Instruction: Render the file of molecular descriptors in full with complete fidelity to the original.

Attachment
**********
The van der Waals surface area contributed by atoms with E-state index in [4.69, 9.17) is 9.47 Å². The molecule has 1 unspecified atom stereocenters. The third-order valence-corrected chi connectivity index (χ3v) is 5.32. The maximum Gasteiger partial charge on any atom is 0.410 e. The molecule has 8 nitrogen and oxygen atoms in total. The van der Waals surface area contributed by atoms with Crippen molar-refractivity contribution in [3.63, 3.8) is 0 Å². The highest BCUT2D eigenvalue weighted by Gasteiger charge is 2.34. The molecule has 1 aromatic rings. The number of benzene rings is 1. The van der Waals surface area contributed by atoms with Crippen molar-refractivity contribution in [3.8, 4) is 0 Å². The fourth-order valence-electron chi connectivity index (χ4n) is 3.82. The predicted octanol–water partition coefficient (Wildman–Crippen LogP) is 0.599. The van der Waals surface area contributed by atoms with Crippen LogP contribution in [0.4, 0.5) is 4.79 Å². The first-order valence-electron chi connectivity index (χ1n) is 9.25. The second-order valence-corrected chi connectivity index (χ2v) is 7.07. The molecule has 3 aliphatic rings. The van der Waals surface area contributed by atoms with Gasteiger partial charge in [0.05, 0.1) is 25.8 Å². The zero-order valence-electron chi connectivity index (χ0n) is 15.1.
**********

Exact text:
The van der Waals surface area contributed by atoms with E-state index in [4.69, 9.17) is 9.47 Å². The molecule has 1 unspecified atom stereocenters. The third-order valence-corrected chi connectivity index (χ3v) is 5.32. The maximum Gasteiger partial charge on any atom is 0.410 e. The molecule has 8 nitrogen and oxygen atoms in total. The van der Waals surface area contributed by atoms with Crippen molar-refractivity contribution in [3.63, 3.8) is 0 Å². The highest BCUT2D eigenvalue weighted by Gasteiger charge is 2.34. The molecule has 1 aromatic rings. The number of benzene rings is 1. The van der Waals surface area contributed by atoms with Crippen molar-refractivity contribution in [3.8, 4) is 0 Å². The fourth-order valence-electron chi connectivity index (χ4n) is 3.82. The predicted octanol–water partition coefficient (Wildman–Crippen LogP) is 0.599. The van der Waals surface area contributed by atoms with Crippen LogP contribution in [0.4, 0.5) is 4.79 Å². The first-order valence-electron chi connectivity index (χ1n) is 9.25. The second-order valence-corrected chi connectivity index (χ2v) is 7.07. The molecule has 3 aliphatic rings. The van der Waals surface area contributed by atoms with Gasteiger partial charge in [0.05, 0.1) is 25.8 Å². The zero-order valence-electron chi connectivity index (χ0n) is 15.1.